Part of my Vegan MoFo 2013 is doing blog entries dedicated to each year I've been vegan.
You won't see pau bhaji on the menu at your typical neighborhood curry house, as it's a popular snack typically bought from street vendors in Mumbai, but if you have a restaurant nearby that specializes in chaat (snacks and street food), they will probably have it. The pau is traditionally served with a generous smear of ghee (clarified butter), and some restaurants are unwilling or unable to omit it. Sadly, one of my favorite local restaurants, Vik's Chaat in South Berkeley, is one such establishment. Fortunately for me, however, Vik's serves lots of other incredible vegan options, and I have unlocked the secret to making pau bhaji at home.
The packet usually comes with a recipe on the back, but the measurements are often given in grams and the directions are sometimes sprinkled with delightfully archaic and empirically stilted English. So for the sake of simplicity, I'll list how I usually make pau bhaji, based upon my loose interpretations of the instructions over the years.
2-3 medium potatoes, peeled and diced
1 tbsp coconut oil or Earth Balance
1-2 cloves of garlic, peeled and minced
1/3 -1/2 cup of finely diced white onion
1-2 medium tomatoes, diced
1/2 cup frozen or fresh peas
1-3 Tablespoons of pau bhaji spice mix (to taste)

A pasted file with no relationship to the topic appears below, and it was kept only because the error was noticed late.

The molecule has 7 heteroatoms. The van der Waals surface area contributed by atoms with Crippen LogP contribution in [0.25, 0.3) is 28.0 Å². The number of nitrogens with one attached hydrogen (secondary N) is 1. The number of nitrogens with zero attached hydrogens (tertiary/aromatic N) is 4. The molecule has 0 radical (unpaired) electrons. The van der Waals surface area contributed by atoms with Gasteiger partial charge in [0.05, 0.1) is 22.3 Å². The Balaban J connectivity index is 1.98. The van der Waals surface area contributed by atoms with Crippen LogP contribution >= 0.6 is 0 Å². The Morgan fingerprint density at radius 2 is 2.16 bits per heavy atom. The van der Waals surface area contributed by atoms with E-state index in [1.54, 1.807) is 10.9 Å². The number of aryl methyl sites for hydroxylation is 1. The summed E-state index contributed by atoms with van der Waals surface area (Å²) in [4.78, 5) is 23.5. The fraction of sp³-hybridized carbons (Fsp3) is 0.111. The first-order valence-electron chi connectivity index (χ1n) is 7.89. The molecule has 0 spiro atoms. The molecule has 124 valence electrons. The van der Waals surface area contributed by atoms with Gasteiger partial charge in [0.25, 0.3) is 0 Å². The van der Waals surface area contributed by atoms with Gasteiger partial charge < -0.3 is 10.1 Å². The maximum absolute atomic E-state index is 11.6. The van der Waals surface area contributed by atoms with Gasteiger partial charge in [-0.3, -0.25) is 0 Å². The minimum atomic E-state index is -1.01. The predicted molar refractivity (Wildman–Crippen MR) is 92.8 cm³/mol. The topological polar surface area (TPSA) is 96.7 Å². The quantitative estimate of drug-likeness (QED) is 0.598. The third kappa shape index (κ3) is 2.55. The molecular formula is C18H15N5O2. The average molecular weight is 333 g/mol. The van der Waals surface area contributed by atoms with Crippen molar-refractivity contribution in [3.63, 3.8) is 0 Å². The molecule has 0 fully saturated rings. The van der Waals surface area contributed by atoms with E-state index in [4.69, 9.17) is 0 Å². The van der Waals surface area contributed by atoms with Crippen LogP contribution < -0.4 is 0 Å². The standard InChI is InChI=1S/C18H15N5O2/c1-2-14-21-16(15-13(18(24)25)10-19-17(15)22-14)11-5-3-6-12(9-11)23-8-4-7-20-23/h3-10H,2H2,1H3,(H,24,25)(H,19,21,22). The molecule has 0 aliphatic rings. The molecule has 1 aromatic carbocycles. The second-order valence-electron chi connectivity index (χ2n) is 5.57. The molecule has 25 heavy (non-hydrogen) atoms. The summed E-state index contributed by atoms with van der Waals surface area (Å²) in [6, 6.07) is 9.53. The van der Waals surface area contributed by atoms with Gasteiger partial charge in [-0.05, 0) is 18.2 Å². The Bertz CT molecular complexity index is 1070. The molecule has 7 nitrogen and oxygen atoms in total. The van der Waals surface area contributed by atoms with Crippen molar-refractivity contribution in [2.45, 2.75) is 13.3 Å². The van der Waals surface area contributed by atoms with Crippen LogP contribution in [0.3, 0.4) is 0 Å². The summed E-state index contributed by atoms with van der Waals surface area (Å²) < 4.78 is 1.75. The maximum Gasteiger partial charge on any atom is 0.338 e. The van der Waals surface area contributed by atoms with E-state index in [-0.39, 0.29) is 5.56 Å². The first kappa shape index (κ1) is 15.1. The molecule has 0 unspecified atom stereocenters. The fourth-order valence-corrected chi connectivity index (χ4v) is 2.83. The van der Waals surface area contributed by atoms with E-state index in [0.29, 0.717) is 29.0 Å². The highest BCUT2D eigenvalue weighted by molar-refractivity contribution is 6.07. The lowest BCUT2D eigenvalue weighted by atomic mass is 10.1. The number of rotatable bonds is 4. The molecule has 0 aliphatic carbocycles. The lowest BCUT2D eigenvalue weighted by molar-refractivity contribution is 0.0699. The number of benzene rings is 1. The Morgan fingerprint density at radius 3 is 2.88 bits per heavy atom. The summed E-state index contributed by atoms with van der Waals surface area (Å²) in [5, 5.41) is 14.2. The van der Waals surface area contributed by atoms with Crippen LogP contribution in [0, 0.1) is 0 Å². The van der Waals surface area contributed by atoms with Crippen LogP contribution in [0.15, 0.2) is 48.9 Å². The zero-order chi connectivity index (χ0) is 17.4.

lemon wedges to serve
Put the peeled and diced tomatoes in a pot with enough water to cover by 2" and bring to a boil. While the potatoes are boiling, sautee the garlic and half of the minced onions in the coconut oil or Earth Balance on medium to low heat in a large skillet with a sprinkle of salt to prevent them from burning. Watch carefully until they are turning golden brown, then add the diced tomatoes and spice mix to taste. Careful, this stuff gets spicy!
Meanwhile, your potatoes should be nearly done, just barely tender in the middle when pierced with a fork. Don't overcook them! Drain the potatoes and add them to the skillet with the tomatoes, garlic, and onions. If you're using frozen peas, add them at this point, too. Mix the ingredients with a wooden spoon to coat the potatoes with the spice mixture, while also smooshing and breaking up the chunks of potato with the back of the spoon. You don't want it perfectly creamy, just a little mooshy! Add a little bit of water if you need to smoosh up the texture or cook the potatoes a bit longer.
Once everything is mixed and the potatoes are soft, you're ready to go! If you're using fresh peas, add them at this point and stir them into the bhaji mix. Cut your baguette or rolls lengthwise and toast them (coat with Earth Balance or coconut oil if you wish). Serve the pau bhaji with the remaining diced onions and lemon wedges.
To eat, simply put a dollop of the bhaji on the pau, sprinkle with raw diced onions, and squeeze fresh lemon juice on top. Then dig in! And FYI, if you got zealous with the spice mix- a beer or your favorite non-dairy yogurt will put out that fire.